Here is my story in this morning's News Tribune previewing today's game.
By Frank Hughes
The News Tribune
PITTSBURGH – One of the key outcomes of Seattle's victory at San Francisco last week was a sense of redemption for the pair of shellackings the 49ers put on the Seahawks in 2006.
Seahawks coach Mike Holmgren drew inspiration from those losses and used it to motivate his team to reestablish supremacy in the NFC West.
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Is it any coincidence Holmgren chose to use the previously mothballed Seneca Wallace in that game? Perhaps it was a subconscious communiqué to players and coaches alike that he will sacrifice anyone – including the one player he heretofore said was not to be not sacrificed – to effectively stamp out any suitors to the team's three-pearl string of division crowns.
Isn't it odd, then, that at a time when coaches tend to use whatever kindling they can to ignite a team's competitive fire, Holmgren is not for the second consecutive week using revenge as the foundation for preparation?
After all, mere mention of the Pittsburgh Steelers evokes venomous recriminations from many in the Pacific Northwest, including at one point Holmgren, who in the aftermath of the Seahawks' 21-10 loss in Super Bowl XL voiced the disillusionment about the game's officiating felt by an angered and frustrated fan base.
And yet, in the week leading up to the Seahawks' first meeting with the black-and-gold titans since that game, Holmgren has actively downplayed the Super Bowl story line, at least publicly.
"It's a different deal," Holmgren said Monday.
To a man, his players have voiced similar sentiments, even the normally loquacious Matt Hasselbeck.
"What's it been, two years now?" the quarterback asked rhetorically. "We've kind of put that game behind us."
Yeah, and nobody in Boston, Hasselbeck's hometown, remembers Bill Buckner.
Perhaps there is something to the element that these are very different teams, with half of Seattle's starters gone, a third of Pittsburgh's jettisoned and coach Bill Cowher now a talking head on television.
Given that two years ago Julian Peterson was in San Francisco, Patrick Kerney was in Atlanta, Brian Russell was in Cleveland and Brandon Mebane was in class, it would be disingenuous and unfair of Holmgren to employ as motivation something that affected 50 percent the roster.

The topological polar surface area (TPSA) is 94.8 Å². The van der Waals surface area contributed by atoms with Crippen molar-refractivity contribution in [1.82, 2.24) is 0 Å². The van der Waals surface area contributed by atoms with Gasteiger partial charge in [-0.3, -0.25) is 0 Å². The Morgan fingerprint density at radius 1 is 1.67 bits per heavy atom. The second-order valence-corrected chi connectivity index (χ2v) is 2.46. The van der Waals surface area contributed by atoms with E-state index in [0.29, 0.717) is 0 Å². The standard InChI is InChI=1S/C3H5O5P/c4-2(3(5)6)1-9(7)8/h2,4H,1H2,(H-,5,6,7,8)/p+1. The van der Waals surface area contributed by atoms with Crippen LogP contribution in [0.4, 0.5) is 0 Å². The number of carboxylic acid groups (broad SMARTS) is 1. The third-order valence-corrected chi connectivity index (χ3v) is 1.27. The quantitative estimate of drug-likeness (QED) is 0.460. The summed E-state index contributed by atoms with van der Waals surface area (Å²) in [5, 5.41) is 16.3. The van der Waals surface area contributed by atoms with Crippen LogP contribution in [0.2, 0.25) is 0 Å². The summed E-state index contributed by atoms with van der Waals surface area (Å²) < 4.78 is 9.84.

Perhaps without saying it, Holmgren is relying on the subtle nuances of competitive and personal pride from those members of the team who do remember the perceived railroading in Detroit, while simply preparing in a normal fashion those for whom the game was a Sunday excursion.
There is another aspect that seems to get overlooked when the subject of that Super Bowl is discussed: The Steelers were mere pawns in the game, beneficiaries, to be certain, but not the perpetrators of the questionable calls.
Cowher had nothing to do with the interference call by back judge Bob Waggoner on Darrell Jackson that nullified a potential first touchdown for the Seahawks.
Jerome Bettis didn't have a say in the low-block penalty on Hasselbeck following an interception. Ben Roethlisberger did have an impact on his touchdown run at the goal line, but he didn't raise head linesman Mark Hittner's hands in the air to signal a score.
Even to this day, Roethlisberger seems dumbfounded by the vitriolic reaction to the outcome, failing to understand the sense of injustice felt by the Seahawks and perpetuated by their fans.
"Wow, they are still talking about that?" Roethlisberger said Wednesday when queried about the rematch. "I'm sure you think about it because that's the team you played. We're not sitting here looking at it as a rematch; we haven't even looked at the film of that game."
It certainly is easier to walk away the winner.
Maybe, in the end, Holmgren's approach this week has more to do with self-preservation than anything else. It takes too much energy to be consumed with anger and remorse, and constantly channeling that energy toward something in the past detracts from the ability to succeed in the future.
And so, Holmgren says, while he occasionally revisits that February day in 2006 and sometimes second-guesses himself – "I am human," he said – he has moved forward, shaping his thoughts around what might be rather than what might have been.
"That's a part of our history, the Seahawks' history," Holmgren said. "And where it may be a rather infamous part, for the fan to believe whatever they believe after watching that game, there's nothing I can say or do to take away the feelings after that game.
"The people I have met, that have talked to me about that, the first thing I usually say is, 'Listen, we did the best we could, but we've got to move on. Both of us have to move on.'
"And a lot of them say, 'Well, I can't move on.' I don't think there's any changing anyone's opinion. But a lot of us move on at some point."
That might be true. But a win today sure would feel good.